Published on April 30th, 2020 | by Sunit Nandi0
Alexis Kennedy on Creating Web-Based Games
One of the most frequently asked questions Weather Factory co-founder Alexis Kennedy gets sounds simple, but isn’t easy to answer: “How did you get into games?”
In his words, his path wasn’t just unconventional – it was also unrecommendable.
His journey began in the summer of 2009. With his daughter due to be born in August, in June, he decided that he needed to get a game made – and to make it fast.
He was on sabbatical from his employer and had enough savings for himself and his wife, Ana to live on for the next six months, giving him time and some resources. However, they had no source of income as Ana was in the process of completing her MA, no funding, no proven skills as a designer or writer, an average aptitude for software development, and no clear sense of what this game was going to be, or what it might look like.
At the time, Kennedy was 37. He’d worked as an EFL teacher, a secondary school teacher, and a software developer, but had aspired to either write books or make games. He’d attempted to make games with friends, but the projects didn’t take shape, and the novel he wrote, that by his own admission wasn’t very good, attracted no attention. He found himself unable to get past the prototyping stage on many creative projects, but knew that with his daughter due soon, his window to break through was rapidly closing, as parenting a newborn is a full-time commitment.
Furthermore, Kennedy was only able to get a six-month unpaid sabbatical from his employer due to the fact that the global financial system went through a near-meltdown in 2008, leading to many layoffs and suggesting unpaid leave for anyone willing to take it. He took the offer thinking it may provide future job security, though it left his family with an income of zero, a potential business with no ROI, and a baby on the way.
He and Ana set a hard timeline: he either needed to have enough income to support the family or get his old job.
The plan was this: create a web-based, narrative game reusing some of the technology he had created in past attempts. At the time, this seemed sound, as mobile development still appeared to be a potential passing fad (the iOS App Store was still brand new), and the new frontier of gaming outside of the world of massive studios was the seemingly massive number of Facebook games, such as Farmville and Mafia Wars.
Kennedy thought Facebook would never actually become the machine it is now, so he headed to a less-crowded landscape: Twitter, which at the time was a more open platform with a growing market.
That June, he aimed to create a handful of small projects and hope one of them would create the momentum he needed to find an audience, make a name for himself, and ideally achieve some form of funding. In retrospect, he sees this as a form of optimism in alignment with the fact that he just wanted to create games.
He called his one-man studio Failbetter Games, went for a walk to try to come up with ideas, and emailed Paul Arendt, who was a freelance journalist in a past life now looking to break into the world of illustration. He sent Paul a list of icons he’d like created, with names on it like “Ear trumpet,” “menacing hat,” and “a bell with a growling face,” just to name a few.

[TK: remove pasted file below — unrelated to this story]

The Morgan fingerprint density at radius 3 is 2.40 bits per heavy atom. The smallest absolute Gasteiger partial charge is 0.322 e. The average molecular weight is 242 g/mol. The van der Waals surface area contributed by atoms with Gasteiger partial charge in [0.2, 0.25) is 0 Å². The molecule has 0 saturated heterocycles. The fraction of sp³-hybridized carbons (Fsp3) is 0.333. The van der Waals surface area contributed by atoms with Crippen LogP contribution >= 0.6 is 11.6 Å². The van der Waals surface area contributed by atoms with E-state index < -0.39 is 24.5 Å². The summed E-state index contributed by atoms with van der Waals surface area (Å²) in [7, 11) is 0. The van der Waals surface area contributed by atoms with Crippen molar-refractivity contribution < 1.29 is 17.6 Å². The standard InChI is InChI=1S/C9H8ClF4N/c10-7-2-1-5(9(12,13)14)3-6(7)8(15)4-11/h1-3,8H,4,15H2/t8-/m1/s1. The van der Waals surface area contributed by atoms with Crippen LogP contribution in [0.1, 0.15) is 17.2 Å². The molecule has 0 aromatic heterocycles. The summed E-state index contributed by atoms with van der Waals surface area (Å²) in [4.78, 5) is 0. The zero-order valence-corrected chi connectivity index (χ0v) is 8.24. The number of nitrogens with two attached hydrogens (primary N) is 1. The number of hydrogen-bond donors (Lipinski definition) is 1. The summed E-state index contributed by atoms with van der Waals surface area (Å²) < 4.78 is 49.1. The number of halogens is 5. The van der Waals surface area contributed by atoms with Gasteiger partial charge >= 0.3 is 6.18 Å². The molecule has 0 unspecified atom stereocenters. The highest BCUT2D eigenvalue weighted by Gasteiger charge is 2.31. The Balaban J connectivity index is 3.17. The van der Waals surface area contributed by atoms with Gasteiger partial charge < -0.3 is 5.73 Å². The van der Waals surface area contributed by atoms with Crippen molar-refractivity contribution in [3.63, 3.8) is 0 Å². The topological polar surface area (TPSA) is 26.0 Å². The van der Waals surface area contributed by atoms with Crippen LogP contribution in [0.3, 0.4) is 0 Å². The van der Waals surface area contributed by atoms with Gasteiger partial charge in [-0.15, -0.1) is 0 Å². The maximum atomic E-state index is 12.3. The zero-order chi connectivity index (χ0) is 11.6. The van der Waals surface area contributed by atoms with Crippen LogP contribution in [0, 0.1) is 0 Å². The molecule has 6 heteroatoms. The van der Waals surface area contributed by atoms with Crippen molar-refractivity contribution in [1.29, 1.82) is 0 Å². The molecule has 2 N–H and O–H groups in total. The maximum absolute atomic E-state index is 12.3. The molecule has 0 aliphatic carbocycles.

Paul set off to draw, while Alexis continued thinking about what a Twitter game could look like. He thought about prediction markets, and then on the idea of a game where players used virtual currency to bet on whether or not certain users might use a specific word, which could in turn create a feedback loop that would grow the audience of the game and get it in front of high-profile individuals.
He landed on the name Echo Bazaar and aimed to tell a story using ear, mouth, and speech-related elements. After a week of development, he found that the game had taken a completely different shape. Connecting Twitter to the game mechanics proved hugely difficult and somewhat uninteresting, while the Echo Bazaar itself and the idea of power-ups started to get very exciting.
He found inspiration in works like Christina Rossetti’s Goblin Market, a vision of London as depicted in Dickens’ A Christmas Carol, and ghost stories by MR James. The home of the Echo Bazaar became the Fifth City, and he couldn’t stop thinking about the image of “windows on dark water.” Echo Bazaar also became a character within the game – a host of sorts, and one whose phrase, “Welcome, delicious friend,” would someday reach far more people than he ever expected.
He created a game where players could take on roles within society and become socialites, artists, or thieves, exploring a city through text instead of graphical environments. He started to think about the game as something that played like a novel in terms of its content rather than its form, and one without fighting as its primary activity. As he puts it, there hadn’t been many role-playing games where combat wasn’t the focus, where players could make non-linear decisions and truly explore being someone else.
From this inspiration, he began to create what he called “axes of ambition:” Persuasive, Shadowy, Watchful, and Dangerous. These would determine how players could proceed, and would set the stage for the writing to come.